I missed hula class last week. I got seduced by promises of bright lights, hot spots and being in with the in crowd. So I attended a play, "I Am My Own Wife," and the after party at Departure, the ultra-hot new rooftop restaurant at The Nines Hotel, that was thrown by Portland celebrity, Thomas Lauderdale, leader of Pink Martini. Ho hum. No hula for me, thanks. I can't dance with a glass of champagne in my hand.
But I got back into the hula groove on Saturday morning when my hula sister Debbie invited the class to her house to commemorate the last day of the 2009 Merrie Monarch Festival by watching her DVD of last year's festival. More champagne, this time in mimosas, and a potluck brunch to enjoy while we watched the kahiko (ancient) dance competition, with halaus from Hawai'i, Las Vegas, Oakland and L.A. To reach the level where they'd be invited to compete in Merrie Monarch, they would have to be very good to begin with. And these groups were downright inspiring -- dancing in synch, keeping their lines straight, loudly vocalizing their kaheä (refrains from the chant).
We hula sisters, perhaps loosened up a bit from the mimosas, were loud in vocalizing our approval of the kane (men) dancers, and we had a few choice words for the hunky men that were adorned with malo (loin cloths) tied with big bows in front. From the safety of Debbie's couch, we voiced some bold ideas about untying those bows.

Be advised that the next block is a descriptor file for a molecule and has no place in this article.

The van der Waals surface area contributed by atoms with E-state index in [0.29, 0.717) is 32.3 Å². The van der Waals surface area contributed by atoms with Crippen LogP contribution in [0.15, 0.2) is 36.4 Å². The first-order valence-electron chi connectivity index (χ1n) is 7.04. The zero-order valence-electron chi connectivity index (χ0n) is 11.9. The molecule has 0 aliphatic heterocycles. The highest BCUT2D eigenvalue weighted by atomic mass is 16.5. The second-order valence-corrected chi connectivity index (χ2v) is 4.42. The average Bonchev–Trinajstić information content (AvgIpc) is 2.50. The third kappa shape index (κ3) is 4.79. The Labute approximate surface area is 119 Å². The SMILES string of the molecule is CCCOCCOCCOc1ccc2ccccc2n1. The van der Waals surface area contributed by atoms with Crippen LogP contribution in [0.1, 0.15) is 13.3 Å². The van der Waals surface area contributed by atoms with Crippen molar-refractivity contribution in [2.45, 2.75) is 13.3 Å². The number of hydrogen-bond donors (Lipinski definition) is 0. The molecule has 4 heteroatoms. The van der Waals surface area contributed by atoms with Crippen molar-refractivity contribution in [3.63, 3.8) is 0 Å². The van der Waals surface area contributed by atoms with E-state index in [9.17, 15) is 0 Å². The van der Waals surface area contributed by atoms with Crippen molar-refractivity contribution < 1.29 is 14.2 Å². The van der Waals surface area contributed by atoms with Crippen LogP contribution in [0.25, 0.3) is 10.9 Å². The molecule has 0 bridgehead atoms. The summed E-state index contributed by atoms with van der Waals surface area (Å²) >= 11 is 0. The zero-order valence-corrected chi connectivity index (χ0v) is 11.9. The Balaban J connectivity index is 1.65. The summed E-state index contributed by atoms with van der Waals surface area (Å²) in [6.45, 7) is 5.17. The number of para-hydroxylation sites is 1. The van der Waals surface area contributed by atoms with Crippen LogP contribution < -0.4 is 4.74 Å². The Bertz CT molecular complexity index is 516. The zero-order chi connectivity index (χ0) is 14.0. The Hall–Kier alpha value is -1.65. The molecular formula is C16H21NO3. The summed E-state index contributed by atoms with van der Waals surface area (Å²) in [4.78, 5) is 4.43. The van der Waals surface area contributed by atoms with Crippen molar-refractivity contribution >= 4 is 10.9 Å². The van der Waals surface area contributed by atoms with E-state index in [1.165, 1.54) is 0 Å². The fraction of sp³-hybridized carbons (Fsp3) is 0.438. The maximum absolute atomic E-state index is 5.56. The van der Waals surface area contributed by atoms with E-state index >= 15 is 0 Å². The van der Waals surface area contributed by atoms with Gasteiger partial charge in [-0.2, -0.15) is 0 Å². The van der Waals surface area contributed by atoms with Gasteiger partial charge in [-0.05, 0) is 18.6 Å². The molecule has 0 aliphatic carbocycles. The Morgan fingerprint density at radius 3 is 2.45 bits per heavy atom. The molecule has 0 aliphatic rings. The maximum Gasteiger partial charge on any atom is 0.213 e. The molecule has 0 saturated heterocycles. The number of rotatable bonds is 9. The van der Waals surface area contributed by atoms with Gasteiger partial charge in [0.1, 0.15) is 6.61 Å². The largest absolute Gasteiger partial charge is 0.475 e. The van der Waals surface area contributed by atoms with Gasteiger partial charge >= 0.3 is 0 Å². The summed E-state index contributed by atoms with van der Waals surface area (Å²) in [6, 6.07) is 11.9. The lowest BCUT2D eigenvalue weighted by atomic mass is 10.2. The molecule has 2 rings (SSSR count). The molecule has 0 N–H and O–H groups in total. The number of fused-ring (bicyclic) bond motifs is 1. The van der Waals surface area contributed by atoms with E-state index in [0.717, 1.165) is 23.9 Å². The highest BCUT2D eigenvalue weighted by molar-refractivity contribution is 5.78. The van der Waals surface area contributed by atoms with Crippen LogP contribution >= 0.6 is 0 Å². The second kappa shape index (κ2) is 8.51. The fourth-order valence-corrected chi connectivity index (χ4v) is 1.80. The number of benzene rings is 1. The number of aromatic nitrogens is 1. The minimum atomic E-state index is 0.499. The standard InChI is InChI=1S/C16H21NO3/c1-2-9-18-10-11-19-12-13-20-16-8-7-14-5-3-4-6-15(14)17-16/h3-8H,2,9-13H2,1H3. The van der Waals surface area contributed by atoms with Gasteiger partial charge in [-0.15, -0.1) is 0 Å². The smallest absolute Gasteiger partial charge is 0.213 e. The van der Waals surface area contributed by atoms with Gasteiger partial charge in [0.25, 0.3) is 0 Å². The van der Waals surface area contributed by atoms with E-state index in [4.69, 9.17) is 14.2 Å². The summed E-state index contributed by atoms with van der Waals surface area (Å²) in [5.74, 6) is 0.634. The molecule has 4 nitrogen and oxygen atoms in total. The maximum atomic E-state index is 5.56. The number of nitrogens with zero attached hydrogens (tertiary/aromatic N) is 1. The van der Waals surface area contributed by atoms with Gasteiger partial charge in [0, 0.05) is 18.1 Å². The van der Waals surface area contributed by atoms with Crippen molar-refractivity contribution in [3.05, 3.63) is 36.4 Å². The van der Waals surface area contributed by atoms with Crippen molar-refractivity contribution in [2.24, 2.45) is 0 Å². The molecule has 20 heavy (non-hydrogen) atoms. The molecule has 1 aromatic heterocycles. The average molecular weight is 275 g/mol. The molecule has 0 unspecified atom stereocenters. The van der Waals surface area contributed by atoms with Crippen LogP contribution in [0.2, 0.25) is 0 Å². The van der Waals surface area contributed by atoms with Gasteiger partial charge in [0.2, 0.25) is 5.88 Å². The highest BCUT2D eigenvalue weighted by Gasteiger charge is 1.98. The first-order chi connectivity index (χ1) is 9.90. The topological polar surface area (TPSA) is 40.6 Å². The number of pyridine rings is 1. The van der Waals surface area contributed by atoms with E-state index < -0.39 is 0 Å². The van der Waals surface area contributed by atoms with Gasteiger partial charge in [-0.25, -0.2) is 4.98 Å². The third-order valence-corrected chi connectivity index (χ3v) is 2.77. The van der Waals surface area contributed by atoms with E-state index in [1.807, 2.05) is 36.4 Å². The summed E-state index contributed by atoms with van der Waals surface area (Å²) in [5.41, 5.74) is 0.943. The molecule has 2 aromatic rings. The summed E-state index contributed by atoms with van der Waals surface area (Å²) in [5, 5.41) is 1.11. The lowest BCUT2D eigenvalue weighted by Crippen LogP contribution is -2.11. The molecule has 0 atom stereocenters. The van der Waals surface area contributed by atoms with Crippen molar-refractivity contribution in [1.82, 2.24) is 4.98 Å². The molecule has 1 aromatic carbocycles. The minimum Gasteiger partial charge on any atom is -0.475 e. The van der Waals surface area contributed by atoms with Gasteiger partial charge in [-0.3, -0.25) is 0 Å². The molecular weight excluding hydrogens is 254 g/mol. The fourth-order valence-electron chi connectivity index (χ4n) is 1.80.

But what we really liked were the sticks and stones. We loved a dance performed with long sticks, about four feet long or so, that the dancers shook fiercely and pounded on the floor. It was very dramatic. I learned that the name for stick dancing is kälä'au.
Another great performance was by a group of women who all held two rocks in each hand and clicked them like castanets. The rocks used in this fashion are called 'ili'ili. (As a longtime Portlander, I couldn't help but think of the old elevator operators at Meier & Frank -- now The Nines Hotel -- who'd attract riders with a click of their castanets. Ah, memories . . . )
We also liked the groups that equipped each dancer with her own ipu, or gourd. In our experience, the ipu has been used only to beat time in our dances. But these women waved them around in a kind of gourd ballet. Their ipus were not small, either. It was great upper body exercise! We were so impressed by their exertion that we poured ourselves another mimosa.
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